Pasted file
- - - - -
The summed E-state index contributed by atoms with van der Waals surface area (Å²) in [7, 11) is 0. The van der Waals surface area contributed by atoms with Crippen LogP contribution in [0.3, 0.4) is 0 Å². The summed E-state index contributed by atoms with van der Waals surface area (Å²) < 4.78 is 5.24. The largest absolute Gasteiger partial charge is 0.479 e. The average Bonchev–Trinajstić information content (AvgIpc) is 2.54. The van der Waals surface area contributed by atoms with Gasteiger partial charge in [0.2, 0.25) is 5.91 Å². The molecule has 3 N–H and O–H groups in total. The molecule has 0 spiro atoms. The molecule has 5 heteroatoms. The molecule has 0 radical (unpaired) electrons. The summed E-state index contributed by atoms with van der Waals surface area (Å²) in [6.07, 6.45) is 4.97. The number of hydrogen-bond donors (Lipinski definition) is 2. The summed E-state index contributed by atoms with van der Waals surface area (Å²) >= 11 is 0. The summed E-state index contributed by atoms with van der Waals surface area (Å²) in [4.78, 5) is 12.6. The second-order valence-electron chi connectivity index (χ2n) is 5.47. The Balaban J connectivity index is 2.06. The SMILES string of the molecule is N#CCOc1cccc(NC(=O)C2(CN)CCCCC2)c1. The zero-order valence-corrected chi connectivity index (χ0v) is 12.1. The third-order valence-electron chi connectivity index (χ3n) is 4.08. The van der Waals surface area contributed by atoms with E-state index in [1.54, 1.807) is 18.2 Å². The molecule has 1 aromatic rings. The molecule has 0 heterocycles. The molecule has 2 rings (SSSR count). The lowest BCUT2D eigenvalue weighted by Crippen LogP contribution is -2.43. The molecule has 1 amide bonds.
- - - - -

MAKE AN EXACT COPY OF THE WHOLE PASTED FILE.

The summed E-state index contributed by atoms with van der Waals surface area (Å²) in [7, 11) is 0. The van der Waals surface area contributed by atoms with Crippen LogP contribution in [0.3, 0.4) is 0 Å². The summed E-state index contributed by atoms with van der Waals surface area (Å²) < 4.78 is 5.24. The largest absolute Gasteiger partial charge is 0.479 e. The average Bonchev–Trinajstić information content (AvgIpc) is 2.54. The van der Waals surface area contributed by atoms with Gasteiger partial charge in [0.2, 0.25) is 5.91 Å². The molecule has 3 N–H and O–H groups in total. The molecule has 0 spiro atoms. The molecule has 5 heteroatoms. The molecule has 0 radical (unpaired) electrons. The summed E-state index contributed by atoms with van der Waals surface area (Å²) in [6.07, 6.45) is 4.97. The number of hydrogen-bond donors (Lipinski definition) is 2. The summed E-state index contributed by atoms with van der Waals surface area (Å²) >= 11 is 0. The summed E-state index contributed by atoms with van der Waals surface area (Å²) in [4.78, 5) is 12.6. The second-order valence-electron chi connectivity index (χ2n) is 5.47. The Balaban J connectivity index is 2.06. The SMILES string of the molecule is N#CCOc1cccc(NC(=O)C2(CN)CCCCC2)c1. The zero-order valence-corrected chi connectivity index (χ0v) is 12.1. The third-order valence-electron chi connectivity index (χ3n) is 4.08. The van der Waals surface area contributed by atoms with E-state index in [1.54, 1.807) is 18.2 Å². The molecule has 1 aromatic rings. The molecule has 0 heterocycles. The molecule has 2 rings (SSSR count). The lowest BCUT2D eigenvalue weighted by Crippen LogP contribution is -2.43. The molecule has 1 amide bonds.